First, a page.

Ken: No, in fact I believe I’m blessed, to have Grace, the wondrous friends I have, to be able to write full time, and travel to America five times a year.

Sandra: People have said a lot of things about you that aren’t true. You don’t drink spirits, for one. Just Budweiser, not even Guinness... And you don’t say a word. Now, you know me - I just want to punch someone on the nose when they slander my friends. What is it that enables you to ignore all of it?

Ken: Because I'd spend me life defending meself and I’m just not that concerned with me image, me friends know me and that's the vital thing, if I'd another lifetime to waste, I’d probably spend hours clarifying the misinformation but that's valuable writing time, I'd rather write a short story that explain to some ejit I never met who I am.

Sandra: I know you feel you‚re blessed, but there are some in your family who don’t feel the same way. Have you ever asked yourself why you’ve had to face all these trials?

Ken: Like God said to Job...............when he asked why me lord......the Lord said.......’cos you piss me off.

Sandra: Ha! That’s neck and neck with “Again I saw something meaningless under the sun” as my favourite Bible verse. You said justice is for the back alleys... So you don’t believe in divine justice?

Ken: I believe in karma, you put shite out there, it will come right back, same as the good stuff, least I hope so.

Sandra: You were at a launch recently for a friend and were assaulted. Can you tell us what happened?

Ken: A guy kept hassling me, asking me if I thought I was tough, I've never wanted to be tough me whole life, I’m real interested in finding some strength..... Anyway, he hit me with something, broke me jaw.........that sucker hurt............a lot.

Sandra: What do you think drives people like that, and do you think we’ll see this guy in a future book?

Ken: Fear and badness.... And he's in the standalone, gets his.

Sandra: You took a lot of grief over AMERICAN SKIN. Why do you think so many people were reluctant to see that book published?

Ken: Too dark and opening chapter, what Duane calls toddler roadkill really repulsed people.

Sandra: Now, going back a ways, there was a discussion about banning one of your earlier books, THE HACKMAN BLUES. How did you feel about that?

Ken: I was delighted, I'm Irish. To be banned is our national birthright and you want to sell books, get banned.

Sandra: Ian Rankin has stated that his son, Kit, made him a better writer. How have the dark parts of your life have made you a better writer?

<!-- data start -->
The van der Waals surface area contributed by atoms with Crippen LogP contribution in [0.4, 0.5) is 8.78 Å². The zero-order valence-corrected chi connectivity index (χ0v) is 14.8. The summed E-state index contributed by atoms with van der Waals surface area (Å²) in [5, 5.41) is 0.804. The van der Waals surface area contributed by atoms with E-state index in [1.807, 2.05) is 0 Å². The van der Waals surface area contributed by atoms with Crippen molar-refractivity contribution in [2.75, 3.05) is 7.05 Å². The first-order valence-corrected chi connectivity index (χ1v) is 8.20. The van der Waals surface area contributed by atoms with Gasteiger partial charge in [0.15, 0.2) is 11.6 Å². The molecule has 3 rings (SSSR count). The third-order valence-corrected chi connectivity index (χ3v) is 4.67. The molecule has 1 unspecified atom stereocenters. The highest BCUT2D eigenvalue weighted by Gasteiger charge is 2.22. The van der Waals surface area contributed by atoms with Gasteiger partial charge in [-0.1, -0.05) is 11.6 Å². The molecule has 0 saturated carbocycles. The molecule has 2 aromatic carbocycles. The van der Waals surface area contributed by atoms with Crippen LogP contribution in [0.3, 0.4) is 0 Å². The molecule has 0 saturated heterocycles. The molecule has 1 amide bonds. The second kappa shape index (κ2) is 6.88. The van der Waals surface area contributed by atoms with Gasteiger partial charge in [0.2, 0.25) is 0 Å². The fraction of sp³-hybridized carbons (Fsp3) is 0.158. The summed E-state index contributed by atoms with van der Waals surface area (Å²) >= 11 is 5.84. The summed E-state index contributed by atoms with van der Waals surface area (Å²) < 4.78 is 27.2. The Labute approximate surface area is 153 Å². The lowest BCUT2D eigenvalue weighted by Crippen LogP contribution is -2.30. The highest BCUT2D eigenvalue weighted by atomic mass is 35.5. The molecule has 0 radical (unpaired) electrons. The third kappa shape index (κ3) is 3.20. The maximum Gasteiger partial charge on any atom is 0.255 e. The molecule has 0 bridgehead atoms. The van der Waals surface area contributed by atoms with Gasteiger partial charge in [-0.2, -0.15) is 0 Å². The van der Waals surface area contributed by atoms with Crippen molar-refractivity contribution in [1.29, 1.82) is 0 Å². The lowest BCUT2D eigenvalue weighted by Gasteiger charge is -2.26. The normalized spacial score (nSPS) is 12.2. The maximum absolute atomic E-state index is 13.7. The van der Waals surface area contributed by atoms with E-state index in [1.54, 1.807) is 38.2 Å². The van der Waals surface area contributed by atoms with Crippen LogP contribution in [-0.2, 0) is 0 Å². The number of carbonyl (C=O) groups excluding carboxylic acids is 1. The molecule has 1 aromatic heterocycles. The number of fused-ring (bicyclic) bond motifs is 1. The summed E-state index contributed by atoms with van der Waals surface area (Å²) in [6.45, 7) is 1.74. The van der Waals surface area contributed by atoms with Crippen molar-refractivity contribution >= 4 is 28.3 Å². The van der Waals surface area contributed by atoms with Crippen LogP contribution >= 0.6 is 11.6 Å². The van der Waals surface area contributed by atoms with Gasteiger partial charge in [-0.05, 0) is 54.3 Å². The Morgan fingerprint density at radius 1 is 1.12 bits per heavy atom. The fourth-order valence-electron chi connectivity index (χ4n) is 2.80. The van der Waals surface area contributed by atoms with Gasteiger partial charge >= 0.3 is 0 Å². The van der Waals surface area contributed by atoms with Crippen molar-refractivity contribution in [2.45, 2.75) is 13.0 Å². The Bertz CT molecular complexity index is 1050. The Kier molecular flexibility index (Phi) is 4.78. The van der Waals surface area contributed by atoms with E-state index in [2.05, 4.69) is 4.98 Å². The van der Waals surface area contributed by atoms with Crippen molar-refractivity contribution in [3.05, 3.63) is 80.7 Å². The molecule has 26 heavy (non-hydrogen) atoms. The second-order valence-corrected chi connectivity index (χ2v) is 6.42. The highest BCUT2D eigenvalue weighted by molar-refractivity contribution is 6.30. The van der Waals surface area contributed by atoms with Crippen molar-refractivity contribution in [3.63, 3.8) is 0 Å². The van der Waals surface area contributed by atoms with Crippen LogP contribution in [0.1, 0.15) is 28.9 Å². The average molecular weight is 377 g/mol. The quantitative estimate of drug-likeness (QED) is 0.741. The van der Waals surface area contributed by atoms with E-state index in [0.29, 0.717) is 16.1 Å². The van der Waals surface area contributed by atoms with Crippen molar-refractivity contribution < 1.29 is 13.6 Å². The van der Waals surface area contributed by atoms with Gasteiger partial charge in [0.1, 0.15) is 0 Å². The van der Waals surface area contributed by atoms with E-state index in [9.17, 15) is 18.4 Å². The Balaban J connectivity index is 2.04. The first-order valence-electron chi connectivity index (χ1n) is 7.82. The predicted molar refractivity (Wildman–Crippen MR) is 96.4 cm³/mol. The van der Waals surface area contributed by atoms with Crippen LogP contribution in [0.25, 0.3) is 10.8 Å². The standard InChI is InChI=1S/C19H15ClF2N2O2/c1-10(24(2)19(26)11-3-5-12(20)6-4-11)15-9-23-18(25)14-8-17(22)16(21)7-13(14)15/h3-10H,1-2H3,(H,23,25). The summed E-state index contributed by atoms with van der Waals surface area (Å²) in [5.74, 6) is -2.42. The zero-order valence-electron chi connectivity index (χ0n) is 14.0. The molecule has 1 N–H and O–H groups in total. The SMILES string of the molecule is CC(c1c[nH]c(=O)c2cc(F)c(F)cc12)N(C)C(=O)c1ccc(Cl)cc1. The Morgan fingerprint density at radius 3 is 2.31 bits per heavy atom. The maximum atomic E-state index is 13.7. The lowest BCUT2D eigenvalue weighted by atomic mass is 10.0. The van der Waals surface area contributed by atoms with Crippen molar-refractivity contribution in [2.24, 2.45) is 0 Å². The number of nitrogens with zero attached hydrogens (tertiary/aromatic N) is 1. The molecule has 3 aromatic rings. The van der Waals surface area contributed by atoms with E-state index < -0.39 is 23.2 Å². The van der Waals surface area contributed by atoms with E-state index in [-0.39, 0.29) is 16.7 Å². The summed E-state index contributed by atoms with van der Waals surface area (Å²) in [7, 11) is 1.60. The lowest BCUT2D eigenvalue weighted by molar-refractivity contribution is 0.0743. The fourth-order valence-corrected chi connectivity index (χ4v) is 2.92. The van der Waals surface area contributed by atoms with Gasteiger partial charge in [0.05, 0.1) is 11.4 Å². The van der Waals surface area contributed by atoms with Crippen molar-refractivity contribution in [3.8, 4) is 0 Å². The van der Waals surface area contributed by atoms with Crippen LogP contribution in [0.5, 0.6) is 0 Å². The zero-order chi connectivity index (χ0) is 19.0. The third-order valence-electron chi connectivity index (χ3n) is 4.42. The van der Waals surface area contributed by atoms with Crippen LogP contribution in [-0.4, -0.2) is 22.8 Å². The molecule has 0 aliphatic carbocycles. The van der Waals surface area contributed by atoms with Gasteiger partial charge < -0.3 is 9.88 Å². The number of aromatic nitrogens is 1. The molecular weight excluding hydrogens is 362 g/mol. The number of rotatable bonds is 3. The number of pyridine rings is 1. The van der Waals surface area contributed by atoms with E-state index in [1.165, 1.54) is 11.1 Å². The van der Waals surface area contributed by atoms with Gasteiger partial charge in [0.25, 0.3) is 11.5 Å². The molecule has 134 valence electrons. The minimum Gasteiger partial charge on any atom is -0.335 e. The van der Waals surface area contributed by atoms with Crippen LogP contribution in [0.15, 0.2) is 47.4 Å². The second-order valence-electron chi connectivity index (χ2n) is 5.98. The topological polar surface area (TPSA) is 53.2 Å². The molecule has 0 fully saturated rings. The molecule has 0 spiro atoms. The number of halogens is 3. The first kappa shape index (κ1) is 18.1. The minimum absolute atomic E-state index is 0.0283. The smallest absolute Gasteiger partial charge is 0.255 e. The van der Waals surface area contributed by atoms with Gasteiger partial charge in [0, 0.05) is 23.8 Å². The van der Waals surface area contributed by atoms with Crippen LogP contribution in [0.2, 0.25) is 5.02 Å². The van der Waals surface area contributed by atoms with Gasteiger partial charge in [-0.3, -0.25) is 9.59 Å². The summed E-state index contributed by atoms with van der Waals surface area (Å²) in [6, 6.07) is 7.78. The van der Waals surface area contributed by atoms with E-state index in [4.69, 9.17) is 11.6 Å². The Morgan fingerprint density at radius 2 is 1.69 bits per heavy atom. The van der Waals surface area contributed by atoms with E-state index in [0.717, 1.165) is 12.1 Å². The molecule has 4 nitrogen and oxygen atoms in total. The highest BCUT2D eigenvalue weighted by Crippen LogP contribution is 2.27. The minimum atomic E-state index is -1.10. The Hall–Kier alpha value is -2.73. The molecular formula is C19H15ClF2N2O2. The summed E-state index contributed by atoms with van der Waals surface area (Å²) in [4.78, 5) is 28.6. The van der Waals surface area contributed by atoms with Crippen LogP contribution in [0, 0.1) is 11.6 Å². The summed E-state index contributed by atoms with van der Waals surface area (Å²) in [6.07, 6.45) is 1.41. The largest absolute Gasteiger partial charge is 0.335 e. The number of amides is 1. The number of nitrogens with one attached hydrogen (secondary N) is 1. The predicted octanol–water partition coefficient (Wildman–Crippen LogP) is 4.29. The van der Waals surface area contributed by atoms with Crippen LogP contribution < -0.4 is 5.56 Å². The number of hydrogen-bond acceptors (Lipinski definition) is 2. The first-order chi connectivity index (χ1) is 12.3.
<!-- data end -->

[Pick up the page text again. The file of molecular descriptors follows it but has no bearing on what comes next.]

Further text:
Ken: I dunno about better but certainly darker and definitely more focused.

Sandra: Now, let’s talk music. You love music, in particular country music. Why is music so important to you?

Ken: Makes me yearn, for what, I'm not sure but it uplifts me and too, the melancholy of say, country music, wondrous.

Sandra: Do you think that it’s your love of music that makes your writing so lyrical?

Ken: Oh lord, thank you, but no, I think any lyricism comes from a poet manque gig.

Sandra: My own opinion is that most traditional country music reads like classic hardboiled and noir fiction. The guy loses everything, life sucks, he’s in jail or whatever. Have you ever thought of writing a collection of short stories inspired by country songs? I think that would make a great collection: Guitar Pickin’ Noir.

Ken: Oh, I love that, count me in........Hank Williams would be a fine noir writer.........Merle too.

Sandra: Well, whether you credit the music or the poetry, your books are lyrical, but each has their own rhythm. If you were to name soundtracks for the Jack Taylor series, the Brandt series and a stand-alone like, say, American Skin, what would the albums be?

Ken: Johnny Duhan, Irish Meastro is the soundtrack of Jack Taylor. The Clash are the music of Brant and Tammy Wynette, Springsteen and The Pogues for American Skin.

Sandra: Do you listen to music while you write? If so, what are you listening to these days?

Ken: I finally finished the standalone and for that, I didn't listen to any music, the starkness of the book required silence, fits with the whole iciness of the book.

Sandra: What can you tell us about this standalone? When will it be out?

Ken: I honestly don’t know, this year I hope.

Sandra: And if you were stuck on a deserted island and could only have five albums (with the appropriate electronic devices to allow you to listen to them) which would you take?